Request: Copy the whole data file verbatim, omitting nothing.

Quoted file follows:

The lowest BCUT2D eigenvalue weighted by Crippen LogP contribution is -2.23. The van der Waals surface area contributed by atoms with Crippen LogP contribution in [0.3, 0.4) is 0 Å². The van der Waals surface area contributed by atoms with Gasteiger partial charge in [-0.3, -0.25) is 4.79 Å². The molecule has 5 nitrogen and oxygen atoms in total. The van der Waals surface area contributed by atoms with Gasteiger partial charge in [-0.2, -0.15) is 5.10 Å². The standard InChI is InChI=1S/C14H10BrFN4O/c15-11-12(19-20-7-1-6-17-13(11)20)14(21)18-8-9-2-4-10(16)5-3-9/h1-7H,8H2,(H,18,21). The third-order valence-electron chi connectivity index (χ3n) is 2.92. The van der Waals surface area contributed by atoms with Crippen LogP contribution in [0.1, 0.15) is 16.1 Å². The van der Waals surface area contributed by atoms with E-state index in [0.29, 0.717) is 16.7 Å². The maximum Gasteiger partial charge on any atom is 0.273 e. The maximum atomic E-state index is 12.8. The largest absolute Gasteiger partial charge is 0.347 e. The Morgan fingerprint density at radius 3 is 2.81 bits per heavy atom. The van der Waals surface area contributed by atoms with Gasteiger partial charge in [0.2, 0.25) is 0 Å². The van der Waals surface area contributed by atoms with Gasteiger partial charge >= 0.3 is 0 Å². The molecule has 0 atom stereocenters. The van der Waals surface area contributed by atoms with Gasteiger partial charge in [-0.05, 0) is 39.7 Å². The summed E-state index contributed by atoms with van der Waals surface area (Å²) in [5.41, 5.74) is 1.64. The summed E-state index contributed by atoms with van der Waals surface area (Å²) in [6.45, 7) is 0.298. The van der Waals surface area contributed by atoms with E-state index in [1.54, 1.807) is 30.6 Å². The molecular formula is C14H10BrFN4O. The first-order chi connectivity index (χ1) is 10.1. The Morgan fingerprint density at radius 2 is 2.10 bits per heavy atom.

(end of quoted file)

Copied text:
The lowest BCUT2D eigenvalue weighted by Crippen LogP contribution is -2.23. The van der Waals surface area contributed by atoms with Crippen LogP contribution in [0.3, 0.4) is 0 Å². The van der Waals surface area contributed by atoms with Gasteiger partial charge in [-0.3, -0.25) is 4.79 Å². The molecule has 5 nitrogen and oxygen atoms in total. The van der Waals surface area contributed by atoms with Gasteiger partial charge in [-0.2, -0.15) is 5.10 Å². The standard InChI is InChI=1S/C14H10BrFN4O/c15-11-12(19-20-7-1-6-17-13(11)20)14(21)18-8-9-2-4-10(16)5-3-9/h1-7H,8H2,(H,18,21). The third-order valence-electron chi connectivity index (χ3n) is 2.92. The van der Waals surface area contributed by atoms with Crippen LogP contribution in [0.1, 0.15) is 16.1 Å². The van der Waals surface area contributed by atoms with E-state index in [0.29, 0.717) is 16.7 Å². The maximum Gasteiger partial charge on any atom is 0.273 e. The maximum atomic E-state index is 12.8. The largest absolute Gasteiger partial charge is 0.347 e. The Morgan fingerprint density at radius 3 is 2.81 bits per heavy atom. The van der Waals surface area contributed by atoms with Gasteiger partial charge in [0.2, 0.25) is 0 Å². The van der Waals surface area contributed by atoms with Gasteiger partial charge >= 0.3 is 0 Å². The molecule has 0 atom stereocenters. The van der Waals surface area contributed by atoms with Gasteiger partial charge in [-0.05, 0) is 39.7 Å². The summed E-state index contributed by atoms with van der Waals surface area (Å²) in [5.41, 5.74) is 1.64. The summed E-state index contributed by atoms with van der Waals surface area (Å²) in [6.45, 7) is 0.298. The van der Waals surface area contributed by atoms with E-state index in [1.54, 1.807) is 30.6 Å². The molecular formula is C14H10BrFN4O. The first-order chi connectivity index (χ1) is 10.1. The Morgan fingerprint density at radius 2 is 2.10 bits per heavy atom.